Reading Tam’s blog this morning, I discovered that there is still a largely overblown fear of damaging firearms by dry firing a handgun. ‘Damaging guns by dry-fire’ seems to be the gun hobby’s version of ‘I woke up in a bathtub filled with ice-water and one of my kidneys was stolen.” While it may be possible, it is highly improbable.
I’ve carried a gun professionally since 1995. In 15 years, I have personally dry fired dozens of guns, including Glocks, Sigs, and Smith & Wessons – thousands of times each.
In every police academy and agency I have been associated with, firearms training included dry fire training, mostly without snap caps. These academies and agencies have trained thousands of cops.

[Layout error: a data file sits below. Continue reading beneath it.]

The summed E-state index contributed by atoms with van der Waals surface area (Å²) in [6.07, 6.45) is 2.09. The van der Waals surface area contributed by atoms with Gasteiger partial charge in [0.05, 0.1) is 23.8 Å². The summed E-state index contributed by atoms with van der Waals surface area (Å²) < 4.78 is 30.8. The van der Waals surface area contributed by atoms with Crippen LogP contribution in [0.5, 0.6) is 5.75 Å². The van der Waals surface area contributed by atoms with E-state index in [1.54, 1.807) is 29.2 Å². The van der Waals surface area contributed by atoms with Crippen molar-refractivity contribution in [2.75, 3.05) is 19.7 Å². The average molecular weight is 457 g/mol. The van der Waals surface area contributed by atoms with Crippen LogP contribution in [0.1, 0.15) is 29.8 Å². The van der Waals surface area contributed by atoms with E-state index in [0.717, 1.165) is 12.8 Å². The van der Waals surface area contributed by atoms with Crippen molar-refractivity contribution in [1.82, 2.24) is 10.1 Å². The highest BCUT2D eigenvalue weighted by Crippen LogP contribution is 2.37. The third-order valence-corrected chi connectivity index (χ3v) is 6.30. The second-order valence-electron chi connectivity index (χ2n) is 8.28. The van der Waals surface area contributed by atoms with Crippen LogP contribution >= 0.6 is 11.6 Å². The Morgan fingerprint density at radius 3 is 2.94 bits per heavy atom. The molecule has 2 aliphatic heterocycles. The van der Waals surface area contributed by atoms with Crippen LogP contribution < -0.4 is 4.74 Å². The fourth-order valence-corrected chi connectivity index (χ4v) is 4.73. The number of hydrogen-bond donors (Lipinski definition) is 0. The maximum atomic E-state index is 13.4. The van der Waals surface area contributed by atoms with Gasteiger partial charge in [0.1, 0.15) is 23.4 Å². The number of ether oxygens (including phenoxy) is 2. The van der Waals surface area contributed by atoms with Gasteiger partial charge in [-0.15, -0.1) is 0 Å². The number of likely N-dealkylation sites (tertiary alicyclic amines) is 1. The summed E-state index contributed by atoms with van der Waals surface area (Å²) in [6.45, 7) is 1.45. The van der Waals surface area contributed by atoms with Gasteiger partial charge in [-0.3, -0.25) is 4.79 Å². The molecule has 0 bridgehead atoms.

To date, I have not encountered a single officer, agency, or academy instructor who has experienced or seen first-hand any damage resulting to any modern handgun. Although you should check your owner’s manual, I’m very comfortable with saying that modern pistols can be dry fired with little possibility of damage.
Keep in mind, I am talking about modern, defensive handguns. If you have an H&H double rifle, that may be a completely different tale.
Surviving the Street: Guide to Concealed Carry of a Firearm
Essential information on concealed carry. This book has just the basics - not a lot of fluff to get bogged down in. Easy to read, Surviving the Street introduces the reader to the important information you need as an armed citizen.
The author presents frank information about self defense in a way that is easy to understand and use.